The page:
Comic Picks By The Glick

Avengers World vol. 1: A.I.M.pire

July 9, 2014


This is what should’ve been at the top of the press release announcing this new “Avengers” title in the wake of “Infinity.”  I can’t think of a better way to describe this title’s existence as Hickman is telling one story from two sides in the core title and “New Avengers.”  As far as I can tell, “Avengers World” exists to address not just some lingering subplots from these titles, but also in the writer’s other Marvel Universe titles as well.  If you’ve read “Secret Warriors” or the first volume of the it’ll-be-finished-eventually “S.H.I.E.L.D.” then you’ll encounter some pleasant surprises in the story here.  That being said, you’ve probably already guessed that this is a book for people already onboard with Hickman’s work.  If you’re not already down with it, then I’m not sure even the wit of co-writer Nick Spencer will be able to win you over.

One of the major plot points of the latter half of “Infinity” was that after the Avengers helped turn the tide in the Builders’ invasion, the liberated worlds started calling themselves “Avengers Worlds” in a show of solidarity.  I imagine it was certainly gratifying for Earth’s Mightiest Heroes, but what about Earth itself?  Could it really be called an “Avengers World” with all of the different factions fighting for control over it behind the scenes?  In order to help further safeguard the world, Captain America agrees to teaming the Avengers up with S.H.I.E.L.D. to better combat threats on a global scale.  No sooner has he said this than A.I.M. Island starts evolving, Madripoor starts burning, and things start getting weird in a city of the dead under Italy.

I  have a hunch that Marvel wants you to think that this is the “Avengers” book that takes place on a worldwide scale with bigger threats and more over-the-top action than its sister titles.  Given that “Avengers” and “New Avengers” were already dealing with world-and-universe-ending events, I can’t quite buy that line of thinking.  However, this first volume of “Avengers World” does a good job of serving up some epic-level superhero action.  The threat of A.I.M. Island would be enough to build a book around, but when you throw in the other threats, with Madripoor’s crisis subsequently taking literal flight and a magic threat from the dead, things get crazy real quick.  In fact, seeing what goes on here does manage to stretch one’s suspension of disbelief regarding how everyone here is supposed to cope with all of the action in this title, “Avengers” and their respective solo books (for those who have them).

Even with all of these threats, the series doesn’t forget the rather large cast it’s dealing with.  Appropriately, some of the more prominent team members such as Wolverine and the Black Widow are put in the background so we can get to know the likes of Smasher, Shang-Chi, Starbrand and Manifold better.  It’s an approach that works, particularly with Shang-Chi’s brand of ass-kicking.  Though I’ll certainly concede that Manifold’s crisis of confidence was resolved quickly enough to make its inclusion as a plot point simply ridiculous.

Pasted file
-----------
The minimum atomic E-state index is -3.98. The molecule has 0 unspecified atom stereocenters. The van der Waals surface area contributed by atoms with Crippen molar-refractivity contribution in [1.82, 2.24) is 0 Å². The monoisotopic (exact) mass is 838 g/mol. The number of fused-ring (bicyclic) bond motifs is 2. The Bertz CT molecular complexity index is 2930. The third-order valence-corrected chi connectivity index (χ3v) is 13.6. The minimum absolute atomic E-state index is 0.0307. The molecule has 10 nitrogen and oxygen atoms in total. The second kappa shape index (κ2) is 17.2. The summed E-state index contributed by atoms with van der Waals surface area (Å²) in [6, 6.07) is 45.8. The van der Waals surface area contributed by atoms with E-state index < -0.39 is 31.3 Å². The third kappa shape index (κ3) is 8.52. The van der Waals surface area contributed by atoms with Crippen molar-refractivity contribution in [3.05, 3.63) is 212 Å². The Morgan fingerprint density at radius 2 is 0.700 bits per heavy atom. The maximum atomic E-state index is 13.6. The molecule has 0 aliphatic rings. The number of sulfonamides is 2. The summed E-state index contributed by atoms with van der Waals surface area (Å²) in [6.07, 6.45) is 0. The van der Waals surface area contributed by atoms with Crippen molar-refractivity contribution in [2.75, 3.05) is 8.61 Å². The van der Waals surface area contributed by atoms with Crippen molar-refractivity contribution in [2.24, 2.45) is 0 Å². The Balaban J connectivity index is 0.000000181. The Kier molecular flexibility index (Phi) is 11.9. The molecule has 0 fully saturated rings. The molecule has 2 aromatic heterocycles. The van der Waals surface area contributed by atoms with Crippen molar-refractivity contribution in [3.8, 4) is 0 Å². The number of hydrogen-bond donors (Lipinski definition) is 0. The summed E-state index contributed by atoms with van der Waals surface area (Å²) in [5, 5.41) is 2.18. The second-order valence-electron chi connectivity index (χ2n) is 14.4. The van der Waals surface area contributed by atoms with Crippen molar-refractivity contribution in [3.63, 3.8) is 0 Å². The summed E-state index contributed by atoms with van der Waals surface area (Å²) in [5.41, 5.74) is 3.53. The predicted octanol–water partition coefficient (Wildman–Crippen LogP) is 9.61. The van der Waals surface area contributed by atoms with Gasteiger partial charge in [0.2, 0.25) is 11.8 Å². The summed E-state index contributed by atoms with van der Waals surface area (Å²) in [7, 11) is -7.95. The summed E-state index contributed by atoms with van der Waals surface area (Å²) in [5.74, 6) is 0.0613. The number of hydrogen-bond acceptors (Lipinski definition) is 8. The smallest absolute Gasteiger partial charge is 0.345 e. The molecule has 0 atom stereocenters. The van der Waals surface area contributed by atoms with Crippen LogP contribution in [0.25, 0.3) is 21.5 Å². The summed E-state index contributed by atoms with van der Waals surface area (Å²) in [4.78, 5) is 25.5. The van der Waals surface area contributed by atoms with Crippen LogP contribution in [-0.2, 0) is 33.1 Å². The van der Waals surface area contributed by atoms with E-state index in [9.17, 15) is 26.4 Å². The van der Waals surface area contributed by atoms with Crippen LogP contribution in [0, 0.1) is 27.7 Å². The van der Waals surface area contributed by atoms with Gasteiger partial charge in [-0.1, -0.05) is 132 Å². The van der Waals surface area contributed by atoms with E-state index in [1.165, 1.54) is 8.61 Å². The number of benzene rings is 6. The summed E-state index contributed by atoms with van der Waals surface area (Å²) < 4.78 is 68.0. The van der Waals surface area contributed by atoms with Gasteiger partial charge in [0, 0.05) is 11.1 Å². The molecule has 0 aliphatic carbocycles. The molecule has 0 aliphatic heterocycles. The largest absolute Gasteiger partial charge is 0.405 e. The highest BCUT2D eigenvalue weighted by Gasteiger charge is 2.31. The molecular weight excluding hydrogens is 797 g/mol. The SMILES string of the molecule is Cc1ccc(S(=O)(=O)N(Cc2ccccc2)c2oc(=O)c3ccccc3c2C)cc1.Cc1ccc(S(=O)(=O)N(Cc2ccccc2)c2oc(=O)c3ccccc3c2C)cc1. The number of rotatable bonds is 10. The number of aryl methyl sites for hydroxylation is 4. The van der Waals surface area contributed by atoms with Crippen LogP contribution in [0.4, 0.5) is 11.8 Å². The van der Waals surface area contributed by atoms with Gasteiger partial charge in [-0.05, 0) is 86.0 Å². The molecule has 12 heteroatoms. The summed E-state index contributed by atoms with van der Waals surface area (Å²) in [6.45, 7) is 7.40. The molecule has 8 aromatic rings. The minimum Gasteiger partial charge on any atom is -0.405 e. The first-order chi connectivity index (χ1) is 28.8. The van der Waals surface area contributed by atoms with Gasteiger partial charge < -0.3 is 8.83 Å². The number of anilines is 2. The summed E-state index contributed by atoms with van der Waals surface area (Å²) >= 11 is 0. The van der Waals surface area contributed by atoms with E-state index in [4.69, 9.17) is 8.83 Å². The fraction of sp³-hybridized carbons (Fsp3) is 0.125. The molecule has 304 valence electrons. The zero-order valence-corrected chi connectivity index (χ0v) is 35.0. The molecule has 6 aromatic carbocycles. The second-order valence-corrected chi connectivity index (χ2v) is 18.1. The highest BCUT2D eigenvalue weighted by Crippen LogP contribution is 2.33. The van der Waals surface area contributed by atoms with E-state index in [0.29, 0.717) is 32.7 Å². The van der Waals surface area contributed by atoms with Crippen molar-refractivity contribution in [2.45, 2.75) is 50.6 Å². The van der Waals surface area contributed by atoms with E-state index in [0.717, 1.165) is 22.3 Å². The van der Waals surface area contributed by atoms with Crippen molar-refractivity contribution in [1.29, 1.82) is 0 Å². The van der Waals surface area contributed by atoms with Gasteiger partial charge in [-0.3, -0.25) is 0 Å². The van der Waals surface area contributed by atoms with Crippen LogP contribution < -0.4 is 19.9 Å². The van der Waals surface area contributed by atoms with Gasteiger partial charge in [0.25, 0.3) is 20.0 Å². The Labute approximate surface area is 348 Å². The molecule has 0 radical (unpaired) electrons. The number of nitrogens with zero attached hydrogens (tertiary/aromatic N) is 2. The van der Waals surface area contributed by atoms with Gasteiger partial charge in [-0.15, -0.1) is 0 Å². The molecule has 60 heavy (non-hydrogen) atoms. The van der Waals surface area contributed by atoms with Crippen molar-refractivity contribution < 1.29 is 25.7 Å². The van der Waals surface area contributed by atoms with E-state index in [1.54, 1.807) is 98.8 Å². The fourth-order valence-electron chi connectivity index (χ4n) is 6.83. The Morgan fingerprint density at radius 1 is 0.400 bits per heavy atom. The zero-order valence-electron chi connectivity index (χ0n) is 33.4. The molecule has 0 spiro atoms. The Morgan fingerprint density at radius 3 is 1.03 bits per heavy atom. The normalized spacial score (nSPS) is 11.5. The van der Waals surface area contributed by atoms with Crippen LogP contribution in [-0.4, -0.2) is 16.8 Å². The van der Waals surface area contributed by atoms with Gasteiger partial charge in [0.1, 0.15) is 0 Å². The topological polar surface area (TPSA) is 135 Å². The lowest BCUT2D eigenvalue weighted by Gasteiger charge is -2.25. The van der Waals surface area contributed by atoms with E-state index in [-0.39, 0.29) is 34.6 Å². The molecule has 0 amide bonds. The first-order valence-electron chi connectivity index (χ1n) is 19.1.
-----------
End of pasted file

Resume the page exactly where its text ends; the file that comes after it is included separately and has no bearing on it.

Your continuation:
I do think that a lot of the character interaction and dialogue we get in this volume is the work of Spencer rather than Hickman.  There’s a snap to the text here that reads like it came from the man who gave us “Morning Glories” and “The Superior Foes of Spider-Man.”  It’s most clearly seen in the dialogue that comes from Bruce Banner, as he owns pretty much every scene that he’s in here.  As a co-writer, I get the impression that Hickman mainly provided the ideas and a plot outline for these issues here, giving Spencer a jumping-off point to do his thing.  The apparent division of labor works here, though future volumes will show us whether or not Spencer can turn Hickman’s dense, idea-driven setup into his own proper beast.

He’ll have to do it without the help of this volume’s artist, Stefano Caselli, for the short term at least and that’s a shame.  Caselli does “big” really well and his visions of an evolved A.I.M. Island and a flying dragon with an island on its head are really something to see.  There’s also an element of extra cartoonishness to his character work that I really like.  It helps lighten the tone and impress upon the reader that this is a giant adventure more than anything else.

It’s an adventure with a giant “To Be Continued!” at the end of this volume too.  Hickman and Spencer don’t even pretend to come to a convenient stopping point with the fifth issue here.  Once you get to the end, you will be left hanging and anticipating the big retaliatory strike against A.I.M. that’s set up there.  This is a big drag, to be sure.  Yet upon reaching that cliffhanger, I was upset with the fact that I was going to have to wait in order to find out next as opposed to being indifferent about it.  I had become invested in the story that was being told here.  Even if it is made up of the subplots from another book, “Avengers World” still makes for an engaging superhero read.

Podbean App

Play this podcast on Podbean App